Yesterday on a Money 911 segment of the NBC Today Show I answered a viewer’s question regarding her individual retirement account. If we had more time I would have also gotten to the second question below, but since we didn’t, I thought I’d at least share my response here with our Credit.com readers.
Viewer: I am a 34-year-old freelancer. I have never had a 401(k) so I recently opened a Roth IRA through my bank, which doesn’t allow automatic contributions and charges a fee every time I contribute to it. Is that normal? What are some suggestions for IRAs that allow free and automatic contributions?
Here’s my advice: Call up your bank and ask about ways to possibly lift those contribution fees. It may be that you have to maintain a minimum amount in the account or contribute a minimum amount each month in order for the fees to get waived. If not, no worries: just move your business elsewhere. Roll over your account to a bank or brokerage that won’t nickel and dime you. And they do exist! Shop around for what are called “no-fee ROTH IRAs.” You can find them at many local credit unions. Search for a credit union at findacreditunion.com and bankrate.com. Also find no-fee ROTH IRAs at big brokerages like Fidelity, Vanguard and E*Trade. There are no fees for maintaining the account, as long as in some cases you keep a minimum dollar amount in the account or contribute a minimum each month. You can also make automatic deposits and you won’t get charged for making contributions or transactions.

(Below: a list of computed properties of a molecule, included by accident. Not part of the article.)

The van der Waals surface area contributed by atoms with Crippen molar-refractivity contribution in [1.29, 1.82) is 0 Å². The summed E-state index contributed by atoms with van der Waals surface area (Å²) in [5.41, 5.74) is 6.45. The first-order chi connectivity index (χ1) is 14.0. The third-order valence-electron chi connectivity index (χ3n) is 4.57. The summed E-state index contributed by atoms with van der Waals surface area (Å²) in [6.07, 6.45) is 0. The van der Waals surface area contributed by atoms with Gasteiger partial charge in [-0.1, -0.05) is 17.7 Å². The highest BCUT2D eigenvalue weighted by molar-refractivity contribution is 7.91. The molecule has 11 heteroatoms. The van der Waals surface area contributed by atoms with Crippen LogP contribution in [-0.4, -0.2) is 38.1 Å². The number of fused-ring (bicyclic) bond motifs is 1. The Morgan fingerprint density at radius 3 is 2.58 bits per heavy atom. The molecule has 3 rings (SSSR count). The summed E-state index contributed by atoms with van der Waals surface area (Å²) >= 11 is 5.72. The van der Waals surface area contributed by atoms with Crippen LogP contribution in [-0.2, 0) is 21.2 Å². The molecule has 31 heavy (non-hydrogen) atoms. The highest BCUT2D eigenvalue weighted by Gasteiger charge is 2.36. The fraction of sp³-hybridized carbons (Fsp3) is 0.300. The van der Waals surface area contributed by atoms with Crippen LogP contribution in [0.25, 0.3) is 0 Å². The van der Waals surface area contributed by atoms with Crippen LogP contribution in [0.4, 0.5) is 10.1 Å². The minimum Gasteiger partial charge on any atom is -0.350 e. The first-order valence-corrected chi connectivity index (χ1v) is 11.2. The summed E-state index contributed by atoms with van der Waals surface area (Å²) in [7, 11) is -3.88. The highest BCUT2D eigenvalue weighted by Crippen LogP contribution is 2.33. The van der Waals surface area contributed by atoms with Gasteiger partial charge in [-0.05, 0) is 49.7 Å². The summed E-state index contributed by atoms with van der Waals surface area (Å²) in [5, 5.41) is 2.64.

Note that you may STILL get charged a commission for trading certain funds or stocks within your ROTH IRA. So my advice there – when you pick your investments go with what are called no-load mutual funds that don’t charge broker fees or sales charges.
Fees, as we know, are running rampant, as banks scramble to make up for lost revenue in the wake of financial reform. It’s important for all consumers to review any changes or announcements their bank has made regarding checking and savings account fees.
Viewer: My husband and I have $16,800 in credit card debt, $19,000 left on our auto loan and $123,000 ($28,000 private) in student loan debt between the two of us. We are going to be getting $3000 back on our tax returns and was wondering what the best thing would be to put that $3,000 on. We need help!
Do you have any emergency savings? If not, then I think you want to save that $3k just so that you can create some stability for yourselves before upping your debt repayment. Savings rates are zilch, but the point is you want to have some cash on hand in case of an emergency. Now, if you do have a savings cushion then I would say it’s okay to then allocate that $3k towards your credit cards, which presumably have the highest interest rates. From there continue to at least maintain the monthly minimums on your other loans. Once you’ve paid off your credit card debt, get more aggressive with either your auto loan or your student loans, again, whichever carry the highest interest rate. Keep in mind — The worst debt to fall behind on, in my opinion, is your student loan debt — because not only will you see your debt level double or triple due to delinquency, creditors will literally garnish your wages to collect the money that’s owed to them. I’d also check to see if you can reduce your monthly loan minimum on your federal student loans by pegging it to your income. Check out IBRinfo.org for more information on that.
Miss the show yesterday? Watch the replay here:
Video clip courtesy of NBC’s Today Show.